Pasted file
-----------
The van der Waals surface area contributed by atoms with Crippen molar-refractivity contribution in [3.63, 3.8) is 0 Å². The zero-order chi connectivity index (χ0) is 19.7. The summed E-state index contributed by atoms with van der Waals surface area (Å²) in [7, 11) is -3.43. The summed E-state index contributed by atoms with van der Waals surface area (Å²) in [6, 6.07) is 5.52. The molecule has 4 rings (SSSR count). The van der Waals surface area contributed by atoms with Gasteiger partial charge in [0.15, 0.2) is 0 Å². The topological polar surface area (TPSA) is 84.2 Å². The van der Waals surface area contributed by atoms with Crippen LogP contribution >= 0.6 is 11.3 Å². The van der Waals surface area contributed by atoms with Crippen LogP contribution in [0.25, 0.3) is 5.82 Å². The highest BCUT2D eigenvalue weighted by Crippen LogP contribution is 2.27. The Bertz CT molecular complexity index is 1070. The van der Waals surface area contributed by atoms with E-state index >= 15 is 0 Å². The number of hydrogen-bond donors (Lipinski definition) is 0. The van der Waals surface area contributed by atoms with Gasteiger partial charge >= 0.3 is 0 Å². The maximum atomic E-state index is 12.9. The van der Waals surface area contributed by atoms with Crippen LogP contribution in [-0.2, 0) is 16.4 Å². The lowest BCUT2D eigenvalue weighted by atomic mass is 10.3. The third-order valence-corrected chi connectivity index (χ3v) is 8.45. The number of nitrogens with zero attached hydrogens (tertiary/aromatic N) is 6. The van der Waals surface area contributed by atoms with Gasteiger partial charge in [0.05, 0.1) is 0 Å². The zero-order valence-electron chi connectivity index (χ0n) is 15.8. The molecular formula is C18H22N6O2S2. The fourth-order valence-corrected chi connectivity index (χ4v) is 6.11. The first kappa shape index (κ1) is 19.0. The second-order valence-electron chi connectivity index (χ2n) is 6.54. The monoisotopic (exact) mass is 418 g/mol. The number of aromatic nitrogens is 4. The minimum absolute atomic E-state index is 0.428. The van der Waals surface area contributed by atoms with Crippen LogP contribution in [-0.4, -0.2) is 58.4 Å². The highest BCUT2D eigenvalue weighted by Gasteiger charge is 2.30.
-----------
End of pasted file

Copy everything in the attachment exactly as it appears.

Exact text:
The van der Waals surface area contributed by atoms with Crippen molar-refractivity contribution in [3.63, 3.8) is 0 Å². The zero-order chi connectivity index (χ0) is 19.7. The summed E-state index contributed by atoms with van der Waals surface area (Å²) in [7, 11) is -3.43. The summed E-state index contributed by atoms with van der Waals surface area (Å²) in [6, 6.07) is 5.52. The molecule has 4 rings (SSSR count). The van der Waals surface area contributed by atoms with Gasteiger partial charge in [0.15, 0.2) is 0 Å². The topological polar surface area (TPSA) is 84.2 Å². The van der Waals surface area contributed by atoms with Crippen LogP contribution >= 0.6 is 11.3 Å². The van der Waals surface area contributed by atoms with Crippen LogP contribution in [0.25, 0.3) is 5.82 Å². The highest BCUT2D eigenvalue weighted by Crippen LogP contribution is 2.27. The Bertz CT molecular complexity index is 1070. The van der Waals surface area contributed by atoms with E-state index >= 15 is 0 Å². The number of hydrogen-bond donors (Lipinski definition) is 0. The van der Waals surface area contributed by atoms with Gasteiger partial charge >= 0.3 is 0 Å². The maximum atomic E-state index is 12.9. The van der Waals surface area contributed by atoms with Crippen LogP contribution in [-0.2, 0) is 16.4 Å². The lowest BCUT2D eigenvalue weighted by atomic mass is 10.3. The third-order valence-corrected chi connectivity index (χ3v) is 8.45. The number of nitrogens with zero attached hydrogens (tertiary/aromatic N) is 6. The van der Waals surface area contributed by atoms with Gasteiger partial charge in [0.05, 0.1) is 0 Å². The zero-order valence-electron chi connectivity index (χ0n) is 15.8. The molecular formula is C18H22N6O2S2. The fourth-order valence-corrected chi connectivity index (χ4v) is 6.11. The first kappa shape index (κ1) is 19.0. The second-order valence-electron chi connectivity index (χ2n) is 6.54. The monoisotopic (exact) mass is 418 g/mol. The number of aromatic nitrogens is 4. The minimum absolute atomic E-state index is 0.428. The van der Waals surface area contributed by atoms with Crippen LogP contribution in [-0.4, -0.2) is 58.4 Å². The highest BCUT2D eigenvalue weighted by Gasteiger charge is 2.30.